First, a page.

Reacting to huge funding cuts from state government, Alaska’s Board of Regents recently voted to declare financial exigency. In the wake of these actions, the president of the Alaska system (Jim Johnsen) has proffered three “structuring models” to governing board members that are meant to guide their decision-making as budget reductions are considered.
The first model would eliminate one or two of the Alaskan system’s three campuses, largely saving the remaining campuses from any cuts at all. The second model might best be called the “peanut butter option,” where cuts are spread evenly across the three campuses. The third model would be to completely redesign the higher education system in order to integrate programs across the campuses, create a common statewide curriculum, and reduce duplication of programs.
Each of these models have pros and cons, of course, as has been recounted in a recent Inside Higher Education article. Left unaddressed in coverage to date, however, is how decision-making processes can and should be influenced by the land-grant mission.
In our 2018 Land-Grant Universities for the Future book, West Virginia University president E. Gordon Gee and I presented readers with seven themes that were derived from interviews we conducted with 27 land-grant presidents and chancellors. We believed these themes captured the essence of the strengths, weaknesses, opportunities, and threats related to the land-grant mission of the 21st century. In no necessary order of importance, the themes were discussed as follows:
- Concerns about funding declines versus the need to create efficiencies
- Research prowess versus teaching and service excellence
- Knowledge for knowledge’s sake versus a more applied focus
- The focus on rankings versus an emphasis on access and affordability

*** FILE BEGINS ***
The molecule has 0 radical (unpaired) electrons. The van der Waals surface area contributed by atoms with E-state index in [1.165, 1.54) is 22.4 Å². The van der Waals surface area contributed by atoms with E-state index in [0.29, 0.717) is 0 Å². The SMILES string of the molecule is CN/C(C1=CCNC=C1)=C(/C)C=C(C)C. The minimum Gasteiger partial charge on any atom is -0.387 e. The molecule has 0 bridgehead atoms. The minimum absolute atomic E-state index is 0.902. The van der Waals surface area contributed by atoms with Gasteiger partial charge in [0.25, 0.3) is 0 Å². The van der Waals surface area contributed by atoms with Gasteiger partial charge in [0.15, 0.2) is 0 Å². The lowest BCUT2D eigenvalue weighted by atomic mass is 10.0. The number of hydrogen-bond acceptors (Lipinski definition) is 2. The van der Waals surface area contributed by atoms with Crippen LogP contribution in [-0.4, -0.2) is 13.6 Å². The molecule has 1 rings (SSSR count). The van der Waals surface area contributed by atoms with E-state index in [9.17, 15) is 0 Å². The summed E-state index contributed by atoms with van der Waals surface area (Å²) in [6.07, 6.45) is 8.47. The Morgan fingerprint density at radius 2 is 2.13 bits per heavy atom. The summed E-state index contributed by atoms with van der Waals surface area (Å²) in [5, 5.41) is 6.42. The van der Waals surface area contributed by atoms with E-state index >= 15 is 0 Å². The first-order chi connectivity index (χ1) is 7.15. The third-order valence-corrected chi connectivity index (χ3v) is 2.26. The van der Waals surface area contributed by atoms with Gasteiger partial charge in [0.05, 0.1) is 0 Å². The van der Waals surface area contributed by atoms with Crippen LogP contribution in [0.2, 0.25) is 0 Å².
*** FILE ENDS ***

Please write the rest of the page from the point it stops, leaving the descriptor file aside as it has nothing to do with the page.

- Meeting the needs of rural communities versus the needs of a more urbanized America
- Global reach versus closer to home impact
- The benefits of higher education versus the devaluation of a college diploma
How might some or all these themes be applied by Alaska’s governing board members and members of the Alaskan higher education community as they grapple with funding decisions? The first theme is clearly reflected in the models presented by Jim Johnsen and involves the need to balance possible cuts across the board against questions of productivity and competency. Application of the next five themes likely will demand a coherent understanding of how funding decisions would affect the relative balance of teaching, research, and community engagement (the tripartite mission of the land-grant university).
At this point in time, coverage of the situation in Alaska has provided scant information about many of these issues. Perhaps most important in terms of addressing land-grant mission specific aspects is the potential impact all of this has on Cooperative Extension Services. After all, the defining difference between a land-grant university and all other public (and private) institutions of higher learning is Cooperative Extension. How are the lawmakers and university decision-makers thinking about the main connection between the communities of Alaska and their land-grant institution?
Regrettably, the last theme discussed in the Land-Grant Universities for the Future book seems to be emblematic of the Alaskan higher education system and its present predicament. The governor and state lawmakers in Alaska clearly see greater returns on investment coming from their decisions to place funding outside of higher education. How did it come to this? Is it really just the case of the Alaskan governor no longer wanting his universities to be “all things to all people” as reported in a recent Chronicle of Higher Education article?
And did he simply wake up one day and decide this? Or instead did university leaders fail to respond to warning signs that their relationships with state lawmakers were less than ideal? And were they perhaps negligent in their duty to “talk the talk” and “walk the walk” of their land-grant mission? Perhaps more important than an exercise in finger-pointing in Alaska, however, is the need for higher education leaders in the other 49 states to take stock of their own relationships with lawmakers and their own articulation of how their universities are carrying out the land-grant mission of the 21st century.